Year 12 Physics and Chemistry exams were held during weeks 3 and 4. Congratulations to all our students for completing those exams to the best of their ability. Teachers are marking the exams and feedback will be given in class.
Year 11 exams are getting closer now. They are scheduled for weeks 8 and 9 this term. Students should be getting ready for revision by creating summary notes and asking questions in class to clarify their understanding and to consolidate their learning. Notification for the yearly exams and exam timetable will soon be sent to all students, parents and Aurora College Coordinators.
Year 7 to 10 students are busy too this term, with the completion of assessment tasks. Here is a short summary of the assessments that students should complete by the end of this term:
The Validation of Assessment for Learning and Individual Development (VALID) is an online test linked to the science syllabuses, and assesses what students know and can do in science. It also provides useful information about student attitudes towards science and helps teachers to identify areas that students need more support.
The test runs during a two week window, from 23 August to 3 September. At Aurora College, the test will be done in class time on a day and lesson that your Year 10 teacher will choose.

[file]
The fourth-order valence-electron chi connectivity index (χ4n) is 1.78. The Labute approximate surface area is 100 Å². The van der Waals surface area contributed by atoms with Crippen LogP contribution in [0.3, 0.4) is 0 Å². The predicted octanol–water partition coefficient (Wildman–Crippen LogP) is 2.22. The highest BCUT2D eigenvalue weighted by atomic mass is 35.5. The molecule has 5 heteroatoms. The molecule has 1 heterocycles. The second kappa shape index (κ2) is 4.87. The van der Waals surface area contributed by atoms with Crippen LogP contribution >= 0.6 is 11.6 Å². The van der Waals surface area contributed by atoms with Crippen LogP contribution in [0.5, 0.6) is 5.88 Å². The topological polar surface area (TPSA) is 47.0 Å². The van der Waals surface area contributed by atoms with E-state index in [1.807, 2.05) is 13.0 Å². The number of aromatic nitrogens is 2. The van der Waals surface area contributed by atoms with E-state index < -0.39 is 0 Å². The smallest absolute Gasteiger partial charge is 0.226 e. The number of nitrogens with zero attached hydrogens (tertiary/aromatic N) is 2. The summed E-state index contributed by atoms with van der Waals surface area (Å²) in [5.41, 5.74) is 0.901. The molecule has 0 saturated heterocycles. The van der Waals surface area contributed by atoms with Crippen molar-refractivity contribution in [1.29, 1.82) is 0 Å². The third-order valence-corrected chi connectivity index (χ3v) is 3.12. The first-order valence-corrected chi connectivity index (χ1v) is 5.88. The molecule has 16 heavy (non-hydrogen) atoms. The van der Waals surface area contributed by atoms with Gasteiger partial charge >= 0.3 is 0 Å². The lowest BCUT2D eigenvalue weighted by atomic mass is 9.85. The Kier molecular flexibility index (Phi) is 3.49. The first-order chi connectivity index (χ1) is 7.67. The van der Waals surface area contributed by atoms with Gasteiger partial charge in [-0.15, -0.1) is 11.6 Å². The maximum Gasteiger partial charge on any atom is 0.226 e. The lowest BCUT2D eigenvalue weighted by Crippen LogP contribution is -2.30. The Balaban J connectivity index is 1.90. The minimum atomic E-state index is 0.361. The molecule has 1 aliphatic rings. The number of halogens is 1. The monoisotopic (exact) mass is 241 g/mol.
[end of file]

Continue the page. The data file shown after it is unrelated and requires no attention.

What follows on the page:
The test consists of multiple-choice questions and short responses. If you are curious about the test, here is a sample: See sample test (username = testing, password = science).
Aurora College teachers work extremely hard to create, develop and deliver innovative lessons every week and to produce relevant assessment tasks for all their students. They have high expectations of their students with the aim to model effective learning habits to be translated into successful achievement.
Therefore, teachers expect that all students complete classwork and assessments in a timely manner so that productive feedback about the learning progress of their students may be given. Students can check their work in Stile. The platform tells students, as they open the class page, about the overdue work and what lessons were submitted, marked or incomplete.
Students, be proactive with your learning by taking charge of your own learning!
Science practicals in home schools and flipped lessons are compulsory components of the science course. Attendance at each scheduled practical and completion and submission of associated tasks in Stile is expected every fortnight.